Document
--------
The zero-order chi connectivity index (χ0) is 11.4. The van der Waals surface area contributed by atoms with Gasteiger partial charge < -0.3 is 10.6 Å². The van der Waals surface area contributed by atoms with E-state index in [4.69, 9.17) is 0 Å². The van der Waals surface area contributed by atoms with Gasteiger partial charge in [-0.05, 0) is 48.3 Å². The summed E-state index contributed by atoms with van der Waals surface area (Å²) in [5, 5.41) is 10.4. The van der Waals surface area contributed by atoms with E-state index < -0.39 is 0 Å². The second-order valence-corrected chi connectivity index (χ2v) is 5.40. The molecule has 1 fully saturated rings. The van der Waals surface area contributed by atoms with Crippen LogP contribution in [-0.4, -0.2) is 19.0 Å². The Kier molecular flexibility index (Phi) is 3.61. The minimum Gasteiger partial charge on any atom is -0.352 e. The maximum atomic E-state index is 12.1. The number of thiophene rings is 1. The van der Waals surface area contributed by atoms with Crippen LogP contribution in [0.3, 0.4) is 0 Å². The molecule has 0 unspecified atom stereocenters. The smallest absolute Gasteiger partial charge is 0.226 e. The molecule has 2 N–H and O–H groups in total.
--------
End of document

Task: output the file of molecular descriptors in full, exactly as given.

The zero-order chi connectivity index (χ0) is 11.4. The van der Waals surface area contributed by atoms with Gasteiger partial charge < -0.3 is 10.6 Å². The van der Waals surface area contributed by atoms with E-state index in [4.69, 9.17) is 0 Å². The van der Waals surface area contributed by atoms with Gasteiger partial charge in [-0.05, 0) is 48.3 Å². The summed E-state index contributed by atoms with van der Waals surface area (Å²) in [5, 5.41) is 10.4. The van der Waals surface area contributed by atoms with E-state index < -0.39 is 0 Å². The second-order valence-corrected chi connectivity index (χ2v) is 5.40. The molecule has 1 fully saturated rings. The van der Waals surface area contributed by atoms with Crippen LogP contribution in [-0.4, -0.2) is 19.0 Å². The Kier molecular flexibility index (Phi) is 3.61. The minimum Gasteiger partial charge on any atom is -0.352 e. The maximum atomic E-state index is 12.1. The number of thiophene rings is 1. The van der Waals surface area contributed by atoms with Crippen LogP contribution in [0.3, 0.4) is 0 Å². The molecule has 0 unspecified atom stereocenters. The smallest absolute Gasteiger partial charge is 0.226 e. The molecule has 2 N–H and O–H groups in total.